Greek accord could involve big haircut
ATHENS - Agence France-Presse
Until now, private creditors have agreed only to cut the value of their holdings by a face value of 50 percent, with further losses expected once details of a bond replacement scheme have been hammered out.
Venizelos reiterated before a parliamentary commission that Greece was “a step” away from finalizing an agreement that would pave the way for other talks with European Union partners and the International Monetary Fund (IMF).
Issuance of new bonds
He urged Greek lawmakers to approve conditions for issuing new bonds that would replace about half of the 200 billion euros ($260 billion) that Athens owes to banks, insurance companies and other institutional investors.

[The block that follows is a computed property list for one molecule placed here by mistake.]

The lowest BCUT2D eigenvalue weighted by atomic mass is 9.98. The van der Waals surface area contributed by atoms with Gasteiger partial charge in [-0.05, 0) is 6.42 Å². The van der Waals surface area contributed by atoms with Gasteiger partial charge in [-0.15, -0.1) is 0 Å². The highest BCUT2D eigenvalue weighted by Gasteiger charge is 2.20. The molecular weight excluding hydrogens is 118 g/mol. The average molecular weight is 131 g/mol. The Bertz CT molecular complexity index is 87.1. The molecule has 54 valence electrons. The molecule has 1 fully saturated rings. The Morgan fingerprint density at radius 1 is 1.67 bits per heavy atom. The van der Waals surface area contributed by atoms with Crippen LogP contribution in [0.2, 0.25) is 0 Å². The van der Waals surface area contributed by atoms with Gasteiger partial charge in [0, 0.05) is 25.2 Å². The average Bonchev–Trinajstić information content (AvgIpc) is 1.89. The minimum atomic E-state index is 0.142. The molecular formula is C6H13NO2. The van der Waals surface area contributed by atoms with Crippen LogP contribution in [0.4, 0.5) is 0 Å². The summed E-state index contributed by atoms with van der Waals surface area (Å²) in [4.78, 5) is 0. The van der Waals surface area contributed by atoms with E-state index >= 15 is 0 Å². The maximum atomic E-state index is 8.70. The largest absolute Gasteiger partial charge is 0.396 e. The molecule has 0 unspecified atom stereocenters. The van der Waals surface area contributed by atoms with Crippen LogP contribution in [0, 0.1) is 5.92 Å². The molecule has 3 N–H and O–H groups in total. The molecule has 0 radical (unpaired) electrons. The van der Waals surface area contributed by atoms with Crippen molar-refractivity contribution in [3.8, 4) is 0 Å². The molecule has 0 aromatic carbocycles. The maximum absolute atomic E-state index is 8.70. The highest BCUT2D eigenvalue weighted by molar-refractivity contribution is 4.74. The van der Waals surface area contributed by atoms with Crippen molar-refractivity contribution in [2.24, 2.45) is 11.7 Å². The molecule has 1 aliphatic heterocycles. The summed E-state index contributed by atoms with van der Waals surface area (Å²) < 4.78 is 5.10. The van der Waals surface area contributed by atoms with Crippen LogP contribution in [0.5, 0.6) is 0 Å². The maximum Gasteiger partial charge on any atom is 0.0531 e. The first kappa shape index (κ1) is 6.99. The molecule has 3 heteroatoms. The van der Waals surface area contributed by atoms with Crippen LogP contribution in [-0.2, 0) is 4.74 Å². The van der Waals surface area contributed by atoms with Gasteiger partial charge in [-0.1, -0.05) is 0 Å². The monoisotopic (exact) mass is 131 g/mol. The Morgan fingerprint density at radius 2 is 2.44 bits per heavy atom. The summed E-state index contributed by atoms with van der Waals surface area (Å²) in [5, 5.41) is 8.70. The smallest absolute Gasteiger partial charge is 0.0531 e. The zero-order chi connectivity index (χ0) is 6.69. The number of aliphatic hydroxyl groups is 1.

The Greek minister said an agreement would lead to “a decrease in the nominal value (of the debt) of 50 percent, and a cut in the real value of banks’ shares of more than 70 percent.”
Because the interest rate on new bonds would be lower than those to be cancelled, private creditors would in fact book losses beyond the cut in the face value of the debt they own.
Greece and EU partners have set a Feb. 13 deadline to issue new bonds, as Athens must reimburse 14.5 billion euros worth of debt on March 20.
The country is trying to reduce the value of its overall debt, currently around 350 billion euros, to about 120 percent of its gross domestic product.
The figure stands at around 160 percent of GDP at present.